However, professional public policy mediators who handle cases with multiple parties with overlapping jurisdictions and a welter of interests, positions, parties, laws, environmental considerations and a litigious society, these professionals can make quite a good living, certainly far more than my little fixed-term faculty position at a state university in a state with a nearly nonexistent taxpayer support for public universities. My friend who does such public policy mediations will earn far more than most tenured full professors because--why?--because she saves the parties so much in legal billable hours. She assesses the conflict in detail, determines what the interests are for each party, learns about their fallback positions (best alternative to a negotiated solution, or BATNA), and she brings them through a process that results in a legal agreement created by the parties together and that is constructed to maximize gain for each party while minimizing loss and reducing or eliminating resentment and desire for revenge.
This is not easy work. Mediation is practiced in various ways by various professionals and there is no cookie cutter approach, but mediation can simply be the process of facilitating principled negotiation.
So, one path to mediation is to follow this procedural sequence:
- gathering the parties
- establishing groundrules for participation
- eliciting everyone's story
- brainstorming options
- agreement on fair standards
- synthesizing potential agreements
- final negotiation of voluntary agreement
- signed agreement
Mediation requires recognition of the conflict industry elements that exist in almost all conflicts, that is, the parties that tend to benefit from ongoing conflict, and that open conversation and acknowledgment helps the parties to craft a much more realistic agreement that can withstand the pressures brought to bear by those who profit, whether they are lawyers who can earn more by appealing cases to higher and higher courts or whether they are ambitious fighters who wish to portray themselves as the champions of those who need their protection. War profiteers of all sorts must be identified or they will contaminate and eventually unravel the process, even if they are apparently working for the good of all. In other words, the coalition of those who would most benefit from an end or radical reduction of a conflict need to be the parties pushing the process forward and need to devise safeguards to protect everyone from "the protectors."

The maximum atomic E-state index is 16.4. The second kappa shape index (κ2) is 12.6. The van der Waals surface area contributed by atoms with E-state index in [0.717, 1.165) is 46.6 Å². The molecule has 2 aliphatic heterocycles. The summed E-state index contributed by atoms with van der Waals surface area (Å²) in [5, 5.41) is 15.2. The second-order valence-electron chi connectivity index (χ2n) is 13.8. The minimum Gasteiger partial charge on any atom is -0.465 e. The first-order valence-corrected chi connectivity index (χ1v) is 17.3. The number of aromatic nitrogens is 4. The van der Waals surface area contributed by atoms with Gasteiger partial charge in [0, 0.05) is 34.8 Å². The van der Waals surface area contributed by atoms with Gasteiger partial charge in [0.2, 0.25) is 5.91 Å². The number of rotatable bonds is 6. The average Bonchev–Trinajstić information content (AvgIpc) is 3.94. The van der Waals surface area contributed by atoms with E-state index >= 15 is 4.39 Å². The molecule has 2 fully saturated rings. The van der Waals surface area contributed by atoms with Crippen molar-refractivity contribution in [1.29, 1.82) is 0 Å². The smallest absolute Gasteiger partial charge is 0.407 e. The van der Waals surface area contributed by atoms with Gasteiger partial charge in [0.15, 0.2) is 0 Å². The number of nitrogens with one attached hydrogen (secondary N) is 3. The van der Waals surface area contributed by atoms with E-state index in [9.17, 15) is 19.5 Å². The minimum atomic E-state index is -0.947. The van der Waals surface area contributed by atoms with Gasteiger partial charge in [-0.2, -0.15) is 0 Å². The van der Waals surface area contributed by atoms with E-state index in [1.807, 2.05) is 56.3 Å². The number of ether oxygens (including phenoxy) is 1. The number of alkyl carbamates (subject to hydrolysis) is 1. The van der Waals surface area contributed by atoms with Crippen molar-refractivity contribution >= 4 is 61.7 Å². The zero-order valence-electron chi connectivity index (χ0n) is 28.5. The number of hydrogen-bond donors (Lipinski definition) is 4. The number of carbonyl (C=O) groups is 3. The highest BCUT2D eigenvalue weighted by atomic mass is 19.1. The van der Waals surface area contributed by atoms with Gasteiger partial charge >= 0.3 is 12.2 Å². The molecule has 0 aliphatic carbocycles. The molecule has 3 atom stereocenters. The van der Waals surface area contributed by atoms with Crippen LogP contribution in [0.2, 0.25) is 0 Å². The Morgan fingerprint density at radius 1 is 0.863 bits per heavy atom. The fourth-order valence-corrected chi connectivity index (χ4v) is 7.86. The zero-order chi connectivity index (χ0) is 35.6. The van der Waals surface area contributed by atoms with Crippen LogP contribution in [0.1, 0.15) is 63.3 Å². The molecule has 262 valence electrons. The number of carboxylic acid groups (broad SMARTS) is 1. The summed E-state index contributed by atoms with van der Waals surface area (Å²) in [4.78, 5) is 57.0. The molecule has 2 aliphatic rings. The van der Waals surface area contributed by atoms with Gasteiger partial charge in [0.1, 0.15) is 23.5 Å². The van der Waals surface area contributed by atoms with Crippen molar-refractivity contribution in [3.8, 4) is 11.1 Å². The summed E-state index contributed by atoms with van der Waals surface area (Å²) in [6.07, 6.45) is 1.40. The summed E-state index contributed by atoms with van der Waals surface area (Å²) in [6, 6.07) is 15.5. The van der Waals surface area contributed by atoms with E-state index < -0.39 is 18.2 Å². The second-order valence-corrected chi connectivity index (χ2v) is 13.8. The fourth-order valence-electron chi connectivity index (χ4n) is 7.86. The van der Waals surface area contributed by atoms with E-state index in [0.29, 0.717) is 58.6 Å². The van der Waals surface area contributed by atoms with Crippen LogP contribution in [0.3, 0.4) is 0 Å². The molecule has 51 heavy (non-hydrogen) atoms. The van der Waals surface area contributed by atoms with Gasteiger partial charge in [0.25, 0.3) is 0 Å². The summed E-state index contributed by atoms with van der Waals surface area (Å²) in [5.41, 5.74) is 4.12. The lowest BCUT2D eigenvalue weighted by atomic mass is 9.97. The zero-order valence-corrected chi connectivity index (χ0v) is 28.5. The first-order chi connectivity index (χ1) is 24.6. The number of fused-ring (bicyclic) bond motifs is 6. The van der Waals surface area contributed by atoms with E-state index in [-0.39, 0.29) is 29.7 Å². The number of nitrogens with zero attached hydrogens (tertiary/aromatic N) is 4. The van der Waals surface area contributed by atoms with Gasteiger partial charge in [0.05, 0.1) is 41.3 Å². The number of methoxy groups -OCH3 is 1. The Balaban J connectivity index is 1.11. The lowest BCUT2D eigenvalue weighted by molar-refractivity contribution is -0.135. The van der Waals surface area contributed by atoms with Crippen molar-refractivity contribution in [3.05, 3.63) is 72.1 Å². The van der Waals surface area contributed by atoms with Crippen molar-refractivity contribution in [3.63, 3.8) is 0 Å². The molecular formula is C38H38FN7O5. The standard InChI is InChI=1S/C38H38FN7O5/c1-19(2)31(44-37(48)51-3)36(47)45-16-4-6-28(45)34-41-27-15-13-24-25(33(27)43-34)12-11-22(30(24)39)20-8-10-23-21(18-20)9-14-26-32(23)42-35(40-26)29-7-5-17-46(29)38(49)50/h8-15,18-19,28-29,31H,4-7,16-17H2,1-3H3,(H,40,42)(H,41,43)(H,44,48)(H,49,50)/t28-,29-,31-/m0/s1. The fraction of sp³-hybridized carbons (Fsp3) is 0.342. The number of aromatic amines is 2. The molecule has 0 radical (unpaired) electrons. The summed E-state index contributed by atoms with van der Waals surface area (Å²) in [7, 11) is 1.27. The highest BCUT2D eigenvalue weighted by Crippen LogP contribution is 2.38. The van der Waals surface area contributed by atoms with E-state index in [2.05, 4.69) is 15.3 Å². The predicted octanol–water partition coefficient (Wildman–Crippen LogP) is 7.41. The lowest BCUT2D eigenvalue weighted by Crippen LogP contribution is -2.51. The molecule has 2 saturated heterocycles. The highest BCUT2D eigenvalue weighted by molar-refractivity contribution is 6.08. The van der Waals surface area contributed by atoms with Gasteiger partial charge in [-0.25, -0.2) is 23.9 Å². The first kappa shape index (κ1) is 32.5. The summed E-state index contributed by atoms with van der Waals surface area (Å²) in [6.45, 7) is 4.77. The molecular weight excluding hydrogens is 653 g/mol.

Thus, mediation is a unique combination of careful, respectful diplomacy and crucial transparency. Individuals who thrive on problem solving rather than dramatic battles for victory over someone are more likely to be drawn to mediation. Still, there is no mutual exclusivity. Sometimes mediation will reveal the necessity for ongoing struggle, but the mediator's work is to gradually convince everyone to shift from battling each other to battling the problem together.
This is all easily said and is very tough work. Reaching a good mediated agreement saves much more destruction, usually, than it gains for each party. Understanding this is why smart people choose mediation and why really smart people become mediators. Mediators who work hard for a positive peace outcome are some of the most competent creators of what we might call enlightened self-interest for all.